Fig. 3
figure 3

Analyses of the selective barriers on HGT. The mean selective effects of 44 transferred S. Typhimurium genes expressed in E. coli background: a. divided into informational and operational genes based on functional categories; b. plotted against predicted number of PPIs; c. absolute deviation in %GC between orthologs; d. absolute deviation in codon usage between orthologs; e. gene length; f. number of disordered regions in the amino-acid sequences. All 5 factors given in a. to e. are used as explanatory variables in a multiple regression model (single p-values at the bottom right of each panel). e. We repeated the simple linear regression for the gene length as it was the only factor with a significant effect in the multiple regression. Black lines in e and f show the best fit for the simple linear regression between the two variables; gray dashed lines show the zero line

Protein-protein interactions

The ‘complexity hypothesis’ [11] proposes that newly acquired proteins may form spurious interactions with the proteins already present in the recipient cell because of the epistatic incompatibilities accrued during divergence. In other words, an increase in the number of PPIs may decrease the likelihood of successful HGT. We asked whether the number of PPIs affected the fitness effects of transferred genes. We selected 44 genes that represent a range of PPI levels from 1 to 40, covering 83% of the range of E. coli genes given in the database of Hu et al. [26] (see Methods section — Selection of genes). We determined whether potential interacting partners are expressed in the recipient cell under our experimental conditions and adjusted the predicted PPI levels to exclude unexpressed genes (see Methods section — RNA-seq). In contrast to the predictions of the complexity hypothesis, we found that the number of PPI were uncorrelated with observed fitness effects (Fig. 3b, multiple regression model, p = 0.245).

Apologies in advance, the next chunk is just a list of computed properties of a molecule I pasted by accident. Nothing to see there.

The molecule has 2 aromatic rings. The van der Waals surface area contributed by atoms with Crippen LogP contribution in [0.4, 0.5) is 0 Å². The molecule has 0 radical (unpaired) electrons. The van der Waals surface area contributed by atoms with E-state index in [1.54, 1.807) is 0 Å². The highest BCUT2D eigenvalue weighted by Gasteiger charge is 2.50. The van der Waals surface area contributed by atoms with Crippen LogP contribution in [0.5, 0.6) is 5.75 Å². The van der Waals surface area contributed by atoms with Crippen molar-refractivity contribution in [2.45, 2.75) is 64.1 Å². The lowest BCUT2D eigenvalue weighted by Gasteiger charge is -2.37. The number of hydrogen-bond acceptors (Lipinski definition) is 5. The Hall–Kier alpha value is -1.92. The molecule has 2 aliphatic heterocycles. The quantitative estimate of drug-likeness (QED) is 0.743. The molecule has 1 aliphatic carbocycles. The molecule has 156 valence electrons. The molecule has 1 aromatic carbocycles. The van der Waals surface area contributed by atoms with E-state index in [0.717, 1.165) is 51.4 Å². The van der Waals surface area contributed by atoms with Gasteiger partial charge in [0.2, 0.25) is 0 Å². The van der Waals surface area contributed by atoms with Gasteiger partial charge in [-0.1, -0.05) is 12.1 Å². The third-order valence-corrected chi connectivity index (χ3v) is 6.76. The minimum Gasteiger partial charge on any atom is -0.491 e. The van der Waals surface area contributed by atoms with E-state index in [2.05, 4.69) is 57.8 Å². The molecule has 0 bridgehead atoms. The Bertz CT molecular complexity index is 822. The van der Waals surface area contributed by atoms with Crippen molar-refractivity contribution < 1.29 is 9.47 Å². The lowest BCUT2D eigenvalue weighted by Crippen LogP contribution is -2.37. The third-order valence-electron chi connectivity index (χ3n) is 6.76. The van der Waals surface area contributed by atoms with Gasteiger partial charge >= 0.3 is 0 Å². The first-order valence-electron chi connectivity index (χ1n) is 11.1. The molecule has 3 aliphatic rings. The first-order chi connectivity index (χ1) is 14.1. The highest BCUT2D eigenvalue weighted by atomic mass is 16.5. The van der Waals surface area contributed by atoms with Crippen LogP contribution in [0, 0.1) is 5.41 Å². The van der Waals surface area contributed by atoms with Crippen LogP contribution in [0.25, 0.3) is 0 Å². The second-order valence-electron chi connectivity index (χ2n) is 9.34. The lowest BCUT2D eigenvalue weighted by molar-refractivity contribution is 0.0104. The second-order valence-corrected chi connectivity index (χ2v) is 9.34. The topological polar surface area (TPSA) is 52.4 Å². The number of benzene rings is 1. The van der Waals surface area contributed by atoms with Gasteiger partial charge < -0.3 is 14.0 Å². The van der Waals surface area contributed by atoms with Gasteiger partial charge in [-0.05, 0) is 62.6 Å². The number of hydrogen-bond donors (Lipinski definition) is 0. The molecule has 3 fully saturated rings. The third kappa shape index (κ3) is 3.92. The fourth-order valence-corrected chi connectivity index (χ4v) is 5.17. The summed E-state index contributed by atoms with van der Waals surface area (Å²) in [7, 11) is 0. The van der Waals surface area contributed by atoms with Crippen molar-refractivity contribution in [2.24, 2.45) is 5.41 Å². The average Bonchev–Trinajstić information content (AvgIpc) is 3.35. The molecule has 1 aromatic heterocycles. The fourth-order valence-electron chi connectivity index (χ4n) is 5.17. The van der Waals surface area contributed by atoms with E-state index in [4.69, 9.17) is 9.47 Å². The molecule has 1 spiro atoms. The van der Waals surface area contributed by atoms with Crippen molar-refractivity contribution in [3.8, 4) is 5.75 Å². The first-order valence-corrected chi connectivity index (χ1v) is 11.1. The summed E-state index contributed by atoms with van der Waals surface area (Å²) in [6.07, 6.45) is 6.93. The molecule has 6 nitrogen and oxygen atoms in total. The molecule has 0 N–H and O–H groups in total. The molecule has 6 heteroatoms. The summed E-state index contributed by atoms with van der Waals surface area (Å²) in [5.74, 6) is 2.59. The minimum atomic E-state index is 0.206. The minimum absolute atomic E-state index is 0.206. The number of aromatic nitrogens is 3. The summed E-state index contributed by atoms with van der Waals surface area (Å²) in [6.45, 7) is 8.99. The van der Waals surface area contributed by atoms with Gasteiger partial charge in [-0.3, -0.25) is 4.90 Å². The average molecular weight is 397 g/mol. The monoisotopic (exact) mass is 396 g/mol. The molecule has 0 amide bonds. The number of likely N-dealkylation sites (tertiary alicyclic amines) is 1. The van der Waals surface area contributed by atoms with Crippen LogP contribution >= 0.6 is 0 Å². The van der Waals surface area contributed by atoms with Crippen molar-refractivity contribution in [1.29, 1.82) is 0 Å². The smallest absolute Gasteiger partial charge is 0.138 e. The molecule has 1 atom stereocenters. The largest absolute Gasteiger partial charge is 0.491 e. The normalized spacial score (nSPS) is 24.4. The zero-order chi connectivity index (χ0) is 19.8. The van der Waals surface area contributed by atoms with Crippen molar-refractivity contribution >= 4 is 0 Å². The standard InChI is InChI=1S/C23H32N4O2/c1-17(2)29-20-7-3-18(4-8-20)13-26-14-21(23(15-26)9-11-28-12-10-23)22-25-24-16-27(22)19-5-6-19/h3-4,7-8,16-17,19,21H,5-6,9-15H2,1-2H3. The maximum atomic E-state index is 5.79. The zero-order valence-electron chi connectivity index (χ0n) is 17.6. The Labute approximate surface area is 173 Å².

GC content and codon usage

Differences in GC content [27] and codon usage [28] between a donor and a recipient have been proposed as barriers to horizontal acquisition of genes. Horizontally transferred genes with low GC content may avoid deleterious consequences through H-NS mediated gene silencing in gram-negative bacteria [27]. On the other hand, a fitness cost can arise because of non-optimal codon usage of transferred genes, leading to high rates of translation error, creating toxic side products in the recipient cell [13], or leading to ribosomal sequestration that slows down the overall growth of the recipient cell [12, 29,30,31].

To test the effects of GC content and codon usage, FOP [32], we calculated the absolute deviations between our 44 S. Typhimurium genes and their E. coli orthologs. We examined the effects of the absolute deviation in GC content and codon usage bias separately, while also accounting for the potential correlation between them (simple linear regression, F1,42 = 0.008, p = 0.93). In terms of the absolute deviation in GC content, the 44 gene pairs cover a range of 0.1 to 5.2%, which spans the range of 94% of all the ortholog pairs between S. Typhimurium and E. coli. We found that the absolute deviation in GC content between the transferred S. Typhimurium genes and their E. coli orthologs did not correlate with the observed fitness effects (Fig. 3c, multiple regression model, p = 0.325). Considering higher average GC content of S. Typhimurium, we also looked at the effect of the actual GC content (rather than the deviation), which has been previously shown to affect the likelihood of HGT [33]. We did not observe a correlation between the GC content and fitness effects of genes (simple linear regression, F1,42 = 0.429, p = 0.52). With respect to absolute deviation in codon usage bias, the 44 gene pairs cover a range of 0 to 12%, spanning the range of 99% of all the ortholog pairs between the donor and recipient. The factor of absolute deviation in codon usage bias was not a significant predictor of the observed fitness effects either (Fig. 3d, multiple regression model: p = 0.173).